Gardens Illustrated

Forcing bulbs: what does forcing bulbs mean and how to do it

Published: August 1, 2020 at 5:01 pm

Forcing bulbs is a way to manipulate spring bulbs so that they flower early, bringing a much-need burst of colour into the home during the winter months, when very little is happening in the garden. Try these bulb combinations to learn how to force bulbs yourself

Forcing bulbs allows you to enjoy the colours of spring bulbs in December. The method involves careful preparation of bulbs to give them a long-enough period in cool, dark conditions before bringing them indoors to flower. Narcissus 'Paper White' and oriental hyacinths are traditional choices for 'forcing' but you can prepare and grow a wide variety of garden bulbs indoors, from muscari and scillas, to iris and crocus, to create something unique (see container combinations below).


What is meant by 'forcing bulbs'?

Forcing bulbs, simply requires mimicking the cold, dark conditions of winter (ideally at a temperature of between 1.5ºC and 10ºC) for around ten weeks to give the roots time to develop, before bringing them indoors where the warmth (above 15ºC) and light will fool the bulbs that spring has arrived so that they sprout and bloom around four to six weeks early. The forced hyacinths that are sold commercially to flower in time for Christmas have been pre-chilled. You can do this yourself by keeping the bulbs for 12 weeks in the bottom of the fridge, but not all bulbs need this.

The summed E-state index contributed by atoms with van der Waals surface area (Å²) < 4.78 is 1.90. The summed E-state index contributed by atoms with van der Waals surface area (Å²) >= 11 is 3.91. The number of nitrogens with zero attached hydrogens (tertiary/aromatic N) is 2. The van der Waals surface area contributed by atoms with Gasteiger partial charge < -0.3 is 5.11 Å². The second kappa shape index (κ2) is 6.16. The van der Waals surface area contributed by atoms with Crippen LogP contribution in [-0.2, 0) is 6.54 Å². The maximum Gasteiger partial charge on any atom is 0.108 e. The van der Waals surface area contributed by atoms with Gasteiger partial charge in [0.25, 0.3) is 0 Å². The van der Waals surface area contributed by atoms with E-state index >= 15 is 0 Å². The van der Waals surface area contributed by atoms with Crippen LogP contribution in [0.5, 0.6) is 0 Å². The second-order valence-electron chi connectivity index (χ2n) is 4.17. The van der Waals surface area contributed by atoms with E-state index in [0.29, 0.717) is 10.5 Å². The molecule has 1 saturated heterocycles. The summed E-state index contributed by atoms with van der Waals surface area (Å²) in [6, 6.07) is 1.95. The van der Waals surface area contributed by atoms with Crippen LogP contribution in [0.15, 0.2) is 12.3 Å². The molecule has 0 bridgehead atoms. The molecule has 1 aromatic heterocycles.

Three forced bulb combinations for indoor displays

Yellow, blue and scented

Muscari macrocarpum 'Golden Fragrance', Scilla messeniaca, Iris reticulata 'Katharine Hodgkin', Cornus mas and Corylus avellana
Muscari macrocarpum 'Golden Fragrance', Scilla messeniaca, Iris reticulata 'Katharine Hodgkin', Cornus mas and Corylus avellana

Muscari and scillas bulbs have been used here to make the most of their fragrance. In late winter they will fill a room with their sweet, musk perfume, conjuring a warm Mediterranean spring that is still months (and miles) away. The tight flowers of Cornus mas naturally occur in the same habitat as both the muscari and the iris, so it's a good choice for the twig supports. The starting point for this display was the baby blue on the enamel flour bin.

Bulb container, cultivation and care